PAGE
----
Model wearing bright red lipstick

Rebelle Yell

I’m so excited to introduce our first artist feature. This is one of the many blog posts we plan on doing each month. We knew, right from the first moment, we wanted to work with Milk Rebelle as the way she presents herself captured our imagination and could easily pair her with our #mattemanipulation lipsticks. I think it was a great match and not only because she looks lit wearing them, but because we have had the pleasure to glimpse a slice of her personality too. It was then I decided I should interview her and my Goth, she said yes! This is her Rebelle Yell…

What did you want to be when you were younger?

I have always been a chaotic and weird child, and I was interested in so many things. One week I was obsessed with this thing, the next week I couldn’t stop talking about something else. Overall I always knew I wanted to do something creative, I loved drawing and designing clothes, and I really liked singing as well, which I still do.

What attracted you to fashion and beauty?

I like the transformative power of it. On my less happy days I will just settle for some mascara and jeans. But if I feel inspired and creative I can completely change the way I look, and it can also make me feel really powerful. For me heavy makeup and extravagant outfits are a way of saying “hey society, this is me, whether you like it or not!” It’s me claiming space in a world that teaches people they aren’t allowed to.

Stylish model with glossy red hair is wearing a purple lipstick and a black top and black leather pants.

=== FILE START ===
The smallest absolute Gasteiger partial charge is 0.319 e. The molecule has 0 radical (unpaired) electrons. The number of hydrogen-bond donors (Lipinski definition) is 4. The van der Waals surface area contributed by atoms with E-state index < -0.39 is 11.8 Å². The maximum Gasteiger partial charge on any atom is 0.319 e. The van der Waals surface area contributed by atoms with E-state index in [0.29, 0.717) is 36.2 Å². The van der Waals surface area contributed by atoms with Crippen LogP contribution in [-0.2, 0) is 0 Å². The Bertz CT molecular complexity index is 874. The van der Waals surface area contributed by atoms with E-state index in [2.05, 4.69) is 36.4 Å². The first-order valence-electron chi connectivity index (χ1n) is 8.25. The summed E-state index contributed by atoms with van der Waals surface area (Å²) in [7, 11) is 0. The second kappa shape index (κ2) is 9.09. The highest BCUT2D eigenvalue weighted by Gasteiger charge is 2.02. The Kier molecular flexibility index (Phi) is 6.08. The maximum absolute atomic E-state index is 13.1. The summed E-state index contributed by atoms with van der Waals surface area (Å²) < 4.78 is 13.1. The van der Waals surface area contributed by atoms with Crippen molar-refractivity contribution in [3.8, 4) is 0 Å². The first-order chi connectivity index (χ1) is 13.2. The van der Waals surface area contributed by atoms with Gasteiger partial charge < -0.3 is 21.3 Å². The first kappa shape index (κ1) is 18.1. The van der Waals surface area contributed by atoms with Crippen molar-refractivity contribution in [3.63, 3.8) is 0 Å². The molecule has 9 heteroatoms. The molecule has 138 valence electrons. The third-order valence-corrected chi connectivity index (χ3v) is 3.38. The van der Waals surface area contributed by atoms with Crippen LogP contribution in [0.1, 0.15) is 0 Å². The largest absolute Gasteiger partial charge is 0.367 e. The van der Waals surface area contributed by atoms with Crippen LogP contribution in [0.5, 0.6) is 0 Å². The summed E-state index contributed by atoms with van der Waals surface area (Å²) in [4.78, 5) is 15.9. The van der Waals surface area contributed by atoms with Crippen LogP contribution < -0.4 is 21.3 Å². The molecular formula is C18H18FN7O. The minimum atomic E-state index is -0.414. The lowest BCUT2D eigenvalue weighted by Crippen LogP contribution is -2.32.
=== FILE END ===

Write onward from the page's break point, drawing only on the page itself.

Did your education/parents/friends/etc. influence your sense of fashion and if so, how?

To be honest, not really. My parents dress quite “normal”, or whatever that is. My dad used to be a new-waver though and my mom was a punk when she was young, so I must’ve inherited some of my rebellious aesthetic. I wasn’t discouraged to dress alternatively like a lot of kids are nowadays, so that helped. But, when I was around 12 or 13 I discovered Lady Gaga, which made me see that I didn’t have to feel limited by mainstream fashion.

Was it easy or difficult to present yourself on social media?

It took some years to figure it all out. My Instagram started off as just a place where I shared boring things about my life, like most people’s. But then I started modeling and I posted those pictures too, that just got the ball rolling in a way. I realized it’s a platform I could take more seriously and use almost like an art gallery, accessible to all those interested!

Stylish model wears grey lipstick a chain harness and choker and a black and white stripy top.

Do you consider yourself an Influencer?

Not really. I don’t like the word influencer that much; I would rather refer to myself as a model and content creator. I don’t make posts to influence people at all, I hope people just like what they see and appreciate the content I produce. If I positively influence people in the meantime, that’s just a really big plus!

What talents, experience or expertise do you need to become a successful social media personality?

I think the most important thing is that you value the quality of your posts the most. Yes, the followers and likes and free products are really nice, but that shouldn’t be the reason you keep posting. I used to have almost 30k followers before my account got deleted. And of course, it made me sad that all that hard work was gone, but I also saw it as a clean slate. I put even more effort in my work now, and I get more collaborations with less followers, just because most brands would rather have high-quality content with their products than just a blurry bathroom selfie from a random person with 100k followers. So, creativity and individuality are important, and just make sure you’re proud of everything you upload!

Stylish models wears bright red lipstick and black silken lingerie and has long red nails.

How did your dark and edgy style come to be?